Michael Kelly, who traveled through every country touched by the Gulf War, moved about as a free-lance journalist for the Boston Globe and the New Republic. He traveled through much of the Middle East during and after the Gulf War, watching the bombs fall on Baghdad and waiting for Scuds in Tel Aviv, inspecting the gold bathroom fixtures installed by the U.S. Army Corps of Engineers in the empire’s temporary palace in Kuwait City and dining with Kurdish chieftains in remote mountain camps in northern Iran.
When ground war in Iraq began, Michael Kelly rented a four-wheel-drive Nissan Safari, borrowed some camouflage pants and gas-proof rubber gloves, and set off across the desert, where he was mistaken for an advance party of the American Army and surrendered to by a batch of bewildered Iraqi soldiers. In Kuwait after the liberation, he listened to horrific tales of torture and rape, and walked among the grotesque remains of the bombed-out retreating Iraqi army on the roads home. Later, when Kelly went to Kurdistan, he hiked into forbidden Iraqi territory and then traveled with various guerrilla bands at war with Saddam Hussein. He got out of Iraq by swimming across a river into Turkey in the company of smugglers. Kelly’s story is witty, moving, and dramatically compelling, at once superb reporting and the very best travel writing. By avoiding the human story of the Gulf War, he has given us an indispensable piece of our history.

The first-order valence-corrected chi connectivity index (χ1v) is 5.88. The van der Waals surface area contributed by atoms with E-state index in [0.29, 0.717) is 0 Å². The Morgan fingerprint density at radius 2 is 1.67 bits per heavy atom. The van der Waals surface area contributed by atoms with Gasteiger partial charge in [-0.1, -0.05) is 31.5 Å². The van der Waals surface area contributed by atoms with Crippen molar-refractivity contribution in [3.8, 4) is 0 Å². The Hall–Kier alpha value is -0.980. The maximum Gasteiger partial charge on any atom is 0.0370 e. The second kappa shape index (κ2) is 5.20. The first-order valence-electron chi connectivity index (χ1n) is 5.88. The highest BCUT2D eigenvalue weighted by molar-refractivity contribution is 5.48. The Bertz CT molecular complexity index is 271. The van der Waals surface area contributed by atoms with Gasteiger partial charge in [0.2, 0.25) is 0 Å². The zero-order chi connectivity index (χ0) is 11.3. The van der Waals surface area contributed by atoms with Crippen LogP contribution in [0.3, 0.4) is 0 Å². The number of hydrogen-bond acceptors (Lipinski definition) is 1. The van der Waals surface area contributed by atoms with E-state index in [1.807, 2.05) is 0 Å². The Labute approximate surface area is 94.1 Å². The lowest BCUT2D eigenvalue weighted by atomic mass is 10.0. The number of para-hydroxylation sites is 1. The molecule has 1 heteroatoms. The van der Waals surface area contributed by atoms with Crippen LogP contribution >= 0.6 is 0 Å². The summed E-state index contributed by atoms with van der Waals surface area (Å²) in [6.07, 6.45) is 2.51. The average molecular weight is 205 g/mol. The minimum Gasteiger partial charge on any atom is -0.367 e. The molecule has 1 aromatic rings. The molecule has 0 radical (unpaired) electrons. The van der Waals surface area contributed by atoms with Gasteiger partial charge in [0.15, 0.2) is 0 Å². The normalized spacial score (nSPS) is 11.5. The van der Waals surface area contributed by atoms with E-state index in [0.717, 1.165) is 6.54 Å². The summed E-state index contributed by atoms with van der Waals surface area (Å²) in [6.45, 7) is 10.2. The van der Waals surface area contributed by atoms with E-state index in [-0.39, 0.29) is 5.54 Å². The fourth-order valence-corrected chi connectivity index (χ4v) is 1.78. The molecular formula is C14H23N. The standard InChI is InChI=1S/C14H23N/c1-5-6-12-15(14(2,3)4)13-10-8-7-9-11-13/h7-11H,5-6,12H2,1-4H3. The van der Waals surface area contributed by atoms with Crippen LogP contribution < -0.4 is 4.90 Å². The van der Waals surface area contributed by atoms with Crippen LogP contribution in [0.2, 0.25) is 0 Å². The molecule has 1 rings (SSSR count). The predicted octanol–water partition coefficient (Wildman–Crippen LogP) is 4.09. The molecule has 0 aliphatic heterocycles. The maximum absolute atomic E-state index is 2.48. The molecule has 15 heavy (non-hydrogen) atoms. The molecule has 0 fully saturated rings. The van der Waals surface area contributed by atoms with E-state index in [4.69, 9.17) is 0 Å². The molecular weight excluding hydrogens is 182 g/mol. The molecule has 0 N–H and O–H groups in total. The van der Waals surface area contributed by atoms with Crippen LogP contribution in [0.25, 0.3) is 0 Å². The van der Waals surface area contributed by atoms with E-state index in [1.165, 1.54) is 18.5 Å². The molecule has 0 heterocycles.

“Restrained yet explosive dispatches from the front . . . Kelly demonstrates a keen eye for the telling detail, a well-developed sense of irony . . . courage and enterprise.”—National Magazine